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Can the tide of copycat mobile/social games be stopped - and should it?

Tue 18 Jan 2011 11:24am GMT / 6:24am EST / 3:24am PST
MobileOnlineLegal

Spate of alleged clones may hint at a sea-change

Gaming is built on plagiarism. Genres, UIs, controls, Cthulhu references - the industry is by its very nature built upon a curious cocktail of respect and theft. In a way, it's thus strange to see the recent confluence of threats and complaints surrounding alleged clone games. You don't see iD Software sending cease and desist orders to every post-Doom first-person-shooter, so why should the creators of Desktop Dungeons be able to get League of Epic Heroes pulled from the App Store?

The dilemma of copycat games has long been purely an ethical one and rarely a legal one, but perhaps we're speeding towards a court-ordered stance after all these years of gentlemen's agreements and surly acceptance. Patents, trademarks, code and artwork have been protected, but ideas haven't. Should they be?

If they were, League of Epic Heroes probably wouldn't have been made. Capcom's MaXplosion, which Twisted Pixel alleges owes a big debt to its own 'SplosionMan, possibly wouldn't have been made. The creator of Doodle Jump wouldn't have faced the Langdell-like ignominy that resulted from an attempted trademark of a common English word in the hope of deterring similar looking and sounding games.

On the other hand, perhaps more formalised legal protection of ideas and concepts would have meant Langdell emerged victorious, rather than crushed by EA in the 'Edge' dispute, and able to damage the livelihood of anyone who unwittingly used those familiar four letters.

The problem has, though, come into sharp relief with the rise of Facebook and Apple's App Store. With gaming finally reaching non-hardcore audiences in eyewatering numbers, and with the titles in question requiring smaller teams, budgets and timeframes, there are simply more games. Many, many more games, created and released at frightening speeds, with only a surely overworked Apple or Facebook approval board standing in the way of their release.

It's simply a question of scale. More games, more developers and more avenues to make and distribute games means cloning is simply more inevitable, and thus more rife than ever before. The vagaries of app discovery and the frightening power of SEO means the opportunity to take monetary advantage of a poorly-promoted or rickety source game's groundwork is always there. That's why the Desktop Dungeons/League of Epic Heroes incident isn't merely a matter of making a similar game: it appears to have been a very knowing attempt to get to the App Store before the original creators could. It wasn't based on the same ideas - it was the same ideas, and presented to look similar too. In this instance, the dispute was resolved before a judge got anywhere near it, so we can't know how it would have played out in court - but surely someone's going to go the distance soon.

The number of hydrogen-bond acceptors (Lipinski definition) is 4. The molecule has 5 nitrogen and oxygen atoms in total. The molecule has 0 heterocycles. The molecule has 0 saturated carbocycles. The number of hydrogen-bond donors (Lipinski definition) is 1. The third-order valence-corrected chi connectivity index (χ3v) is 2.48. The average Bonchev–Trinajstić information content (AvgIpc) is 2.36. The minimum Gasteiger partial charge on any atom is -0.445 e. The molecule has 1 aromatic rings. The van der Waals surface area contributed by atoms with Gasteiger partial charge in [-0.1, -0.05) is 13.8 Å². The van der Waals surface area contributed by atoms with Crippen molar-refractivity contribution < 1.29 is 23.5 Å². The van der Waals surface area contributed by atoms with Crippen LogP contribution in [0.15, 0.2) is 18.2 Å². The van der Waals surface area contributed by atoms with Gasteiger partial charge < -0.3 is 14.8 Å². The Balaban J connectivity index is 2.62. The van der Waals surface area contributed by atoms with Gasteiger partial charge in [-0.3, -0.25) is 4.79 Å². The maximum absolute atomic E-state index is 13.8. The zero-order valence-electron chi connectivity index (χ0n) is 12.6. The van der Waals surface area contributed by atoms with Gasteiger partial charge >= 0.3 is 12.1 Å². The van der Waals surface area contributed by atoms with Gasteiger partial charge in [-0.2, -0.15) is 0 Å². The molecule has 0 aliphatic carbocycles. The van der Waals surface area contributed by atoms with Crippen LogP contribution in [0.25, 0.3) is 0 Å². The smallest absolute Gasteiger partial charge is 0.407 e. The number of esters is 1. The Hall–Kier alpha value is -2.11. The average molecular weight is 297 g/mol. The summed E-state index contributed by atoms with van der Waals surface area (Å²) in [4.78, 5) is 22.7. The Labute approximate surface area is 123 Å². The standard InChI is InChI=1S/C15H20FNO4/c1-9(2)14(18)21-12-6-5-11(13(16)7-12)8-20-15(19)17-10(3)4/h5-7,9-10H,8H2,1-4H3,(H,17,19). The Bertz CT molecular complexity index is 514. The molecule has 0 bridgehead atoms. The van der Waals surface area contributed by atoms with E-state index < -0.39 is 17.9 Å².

On the other hand, the sheer scale of game and feature cloning on Facebook means that the idea of a legal precedent arriving is terrifying. Does anyone really know how deep that rabbit hole goes, which farm-themed resource management game owes what to what, and which game could unquestionably be proven to be the root?

Yet there has been precedent, Zynga ultimately forking out between $7 and $9 million to Playdom's Mob Wars, due to a copyright dispute surrounding its own Mafia Wars. But that was copyright - and if you can't prove that, right now you don't have a leg to stand on if you want to get rid of those pesky clones.

The law forever remains several steps behind the internet, attempting to bend rules made for a simpler, quieter, ancient age to something that's continually evolving. And if there's one thing the internet's especially good at, it's demonstrating a reckless disregard for copyright.

While the debate about ideas, genres and copyright will doubtless run and run, in some cases it's completely cut and dried. Witness The Blocks Cometh and, er, The Blocks Cometh. It's absurd, it'll surely be slapped down by Apple at least and lawyers at most, but it probably won't be the last time it happens. Whenever there's an opportunity for unsavoury profit, someone will turn up to seize it.

2 Comments

Curt Sampson
Sofware Developer

596 359 0.6
This article addresses a very important point, and is correct in that there's no easy solution that doesn't have a lot of downsides to it. However, the article might benefit from more historical perspective and analysis based on that. The law has previously fallen behind technology in similar circumstances; that's the genesis of copyright in the first place. And it seems to me, based on history, it's not "The Internet" that's "especially good at...demonstrating a reckless disregard for copyright"; it's Americans. In the early- to mid-19th century, rampant American piracy of British literary works denied authors such as Charles Dickens enormous amounts of revenue. This didn't start to change until America had produced enough writers that they started feeling the pain from piracy in England.

Posted:3 years ago

#1

Jeffrey Kesselman
CTO

112 0 0.0
A good article that correctly, if only briefly, draw the distinction missed by so many that "plagiarism" and "copyright' are two very different things that have nothing to do with each other. Plagarism is an academic term that has no legal standing. A copyright is only infringed if a significant portion of a creative expression fixed in a tangible medium is copied. This means specific text, images and such. Not ideas.

Posted:3 years ago

#2

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